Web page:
Men in Britain enjoy an average of 40 minutes’ more leisure time a day than women, new figures suggest.
They had six hours and nine minutes of free time per day in 2015, compared with five hours and 29 minutes for women, according to the Office for National Statistics (ONS).
The gender gap was greatest in the North West, where men enjoyed around seven hours more leisure time than women every week.
However, the gap was smallest in Northern Ireland, where free time was identical for men and women.
ONS statistician Christopher Payne said women may take less leisure time because they tend to do more unpaid work, including childcare, volunteering and cleaning.
But women spend longer socialising, with both sexes spending roughly the same time eating out and resting, according to the survey.
Consumption of mass media was by far the biggest time-occupier for both sexes – with men reading, listening to music, and watching TV for around two more hours a week.
The analysis, for 2015, focused on people aged over eight, drawing on data from the UK harmonised European time use survey.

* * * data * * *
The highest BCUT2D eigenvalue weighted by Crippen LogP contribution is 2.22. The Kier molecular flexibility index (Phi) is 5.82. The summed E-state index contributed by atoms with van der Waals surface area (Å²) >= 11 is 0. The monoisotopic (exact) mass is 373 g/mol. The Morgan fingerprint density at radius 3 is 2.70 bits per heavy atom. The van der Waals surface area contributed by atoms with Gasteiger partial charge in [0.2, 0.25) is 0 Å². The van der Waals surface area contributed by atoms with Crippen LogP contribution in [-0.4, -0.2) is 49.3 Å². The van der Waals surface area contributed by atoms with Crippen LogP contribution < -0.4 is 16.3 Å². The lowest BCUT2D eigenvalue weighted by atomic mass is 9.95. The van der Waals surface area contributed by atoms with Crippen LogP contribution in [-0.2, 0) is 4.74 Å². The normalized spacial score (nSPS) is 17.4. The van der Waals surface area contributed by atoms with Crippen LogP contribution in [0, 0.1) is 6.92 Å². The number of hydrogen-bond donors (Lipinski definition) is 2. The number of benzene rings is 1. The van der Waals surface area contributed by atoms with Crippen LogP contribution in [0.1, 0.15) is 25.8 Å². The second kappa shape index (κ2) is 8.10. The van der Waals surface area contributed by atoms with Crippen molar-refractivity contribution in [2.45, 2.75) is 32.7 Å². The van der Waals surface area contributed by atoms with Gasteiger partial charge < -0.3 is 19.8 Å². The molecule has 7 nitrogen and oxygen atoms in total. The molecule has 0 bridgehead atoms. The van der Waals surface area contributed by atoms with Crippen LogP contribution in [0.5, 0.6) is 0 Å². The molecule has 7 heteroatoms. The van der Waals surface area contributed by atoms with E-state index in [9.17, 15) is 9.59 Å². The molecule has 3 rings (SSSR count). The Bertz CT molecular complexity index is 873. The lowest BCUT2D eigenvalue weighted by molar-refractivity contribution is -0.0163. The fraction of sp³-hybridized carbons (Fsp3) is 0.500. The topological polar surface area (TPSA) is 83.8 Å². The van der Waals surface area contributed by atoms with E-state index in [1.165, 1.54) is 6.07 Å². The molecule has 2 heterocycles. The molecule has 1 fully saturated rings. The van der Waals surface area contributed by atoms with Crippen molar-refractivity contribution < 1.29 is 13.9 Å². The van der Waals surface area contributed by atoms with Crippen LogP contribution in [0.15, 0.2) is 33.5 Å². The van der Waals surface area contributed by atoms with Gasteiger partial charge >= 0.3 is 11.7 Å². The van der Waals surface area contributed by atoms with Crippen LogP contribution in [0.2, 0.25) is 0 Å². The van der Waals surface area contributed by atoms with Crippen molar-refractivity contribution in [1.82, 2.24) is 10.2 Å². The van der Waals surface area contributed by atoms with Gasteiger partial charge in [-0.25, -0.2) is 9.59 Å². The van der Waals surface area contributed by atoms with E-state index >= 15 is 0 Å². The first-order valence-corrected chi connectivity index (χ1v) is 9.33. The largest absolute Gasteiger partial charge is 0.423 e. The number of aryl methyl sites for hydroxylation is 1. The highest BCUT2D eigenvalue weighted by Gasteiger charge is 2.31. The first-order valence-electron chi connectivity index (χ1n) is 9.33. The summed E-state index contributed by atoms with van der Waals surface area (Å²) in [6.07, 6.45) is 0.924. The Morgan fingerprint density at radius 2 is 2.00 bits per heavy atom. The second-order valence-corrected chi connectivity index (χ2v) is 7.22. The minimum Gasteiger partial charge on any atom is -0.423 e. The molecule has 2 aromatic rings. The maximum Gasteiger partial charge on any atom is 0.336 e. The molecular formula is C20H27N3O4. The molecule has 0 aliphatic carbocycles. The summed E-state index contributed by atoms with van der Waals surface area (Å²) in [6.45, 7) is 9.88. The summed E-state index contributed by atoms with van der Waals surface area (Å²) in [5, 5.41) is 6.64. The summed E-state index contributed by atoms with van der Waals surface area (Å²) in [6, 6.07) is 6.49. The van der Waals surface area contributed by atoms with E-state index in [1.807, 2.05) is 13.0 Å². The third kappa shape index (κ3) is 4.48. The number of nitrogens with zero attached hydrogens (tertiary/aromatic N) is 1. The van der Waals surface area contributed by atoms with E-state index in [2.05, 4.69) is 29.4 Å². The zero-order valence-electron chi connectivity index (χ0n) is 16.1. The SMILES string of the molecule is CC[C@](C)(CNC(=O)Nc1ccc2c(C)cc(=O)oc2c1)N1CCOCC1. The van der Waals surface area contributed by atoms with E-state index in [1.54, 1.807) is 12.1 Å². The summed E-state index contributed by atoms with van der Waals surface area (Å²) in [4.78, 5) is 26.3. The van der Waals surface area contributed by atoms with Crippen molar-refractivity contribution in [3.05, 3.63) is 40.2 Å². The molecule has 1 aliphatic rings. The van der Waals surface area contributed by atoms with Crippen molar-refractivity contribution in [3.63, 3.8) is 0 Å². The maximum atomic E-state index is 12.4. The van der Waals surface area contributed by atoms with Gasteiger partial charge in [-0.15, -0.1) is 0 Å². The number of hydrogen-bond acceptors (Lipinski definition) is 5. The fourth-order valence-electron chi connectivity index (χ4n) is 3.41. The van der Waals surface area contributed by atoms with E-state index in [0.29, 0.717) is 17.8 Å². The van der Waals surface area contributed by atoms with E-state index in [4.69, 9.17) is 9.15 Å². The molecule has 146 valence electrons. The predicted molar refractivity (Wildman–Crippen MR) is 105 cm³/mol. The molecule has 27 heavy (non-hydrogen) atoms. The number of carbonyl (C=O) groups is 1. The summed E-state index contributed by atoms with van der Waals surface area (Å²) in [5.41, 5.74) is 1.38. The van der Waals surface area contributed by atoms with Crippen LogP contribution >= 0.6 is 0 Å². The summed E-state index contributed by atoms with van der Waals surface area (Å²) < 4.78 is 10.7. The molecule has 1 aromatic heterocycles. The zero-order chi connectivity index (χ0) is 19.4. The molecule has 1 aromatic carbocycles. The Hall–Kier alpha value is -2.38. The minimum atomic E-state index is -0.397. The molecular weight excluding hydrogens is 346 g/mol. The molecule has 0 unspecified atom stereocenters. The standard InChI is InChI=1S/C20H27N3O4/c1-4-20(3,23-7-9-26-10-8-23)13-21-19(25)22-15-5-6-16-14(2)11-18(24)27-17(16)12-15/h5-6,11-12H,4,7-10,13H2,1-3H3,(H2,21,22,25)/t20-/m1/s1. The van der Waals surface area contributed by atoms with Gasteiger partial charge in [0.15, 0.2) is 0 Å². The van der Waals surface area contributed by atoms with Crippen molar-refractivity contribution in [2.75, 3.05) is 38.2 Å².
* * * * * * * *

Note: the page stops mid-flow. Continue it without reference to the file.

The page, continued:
The figures also show that, on average, 16 to 24-year-olds enjoy the same amount of leisure time as people aged 55-64 – six hours per week.
For people aged 65 and over, the amount increases to seven hours and 10 minutes a week.
The least leisure time was taken by 25 to 34-year-olds – four hours and 46 minutes per week.
In 2015, 25 and 44 year old women took least leisure but did the most unpaid work compared to others in the UK — ONS (@ONS)
In terms of regional differences, people in south-east England spent the most time on leisure activities (five hours and two minutes per week).
By contrast, people in Northern Ireland spent the least – four hours and 22 minutes per week.
The majority of leisure time for both men and women was spent consuming mass media, such as watching TV, reading or listening to music (16 hours and 24 minutes per week for men and 14 hours and 23 minutes for women).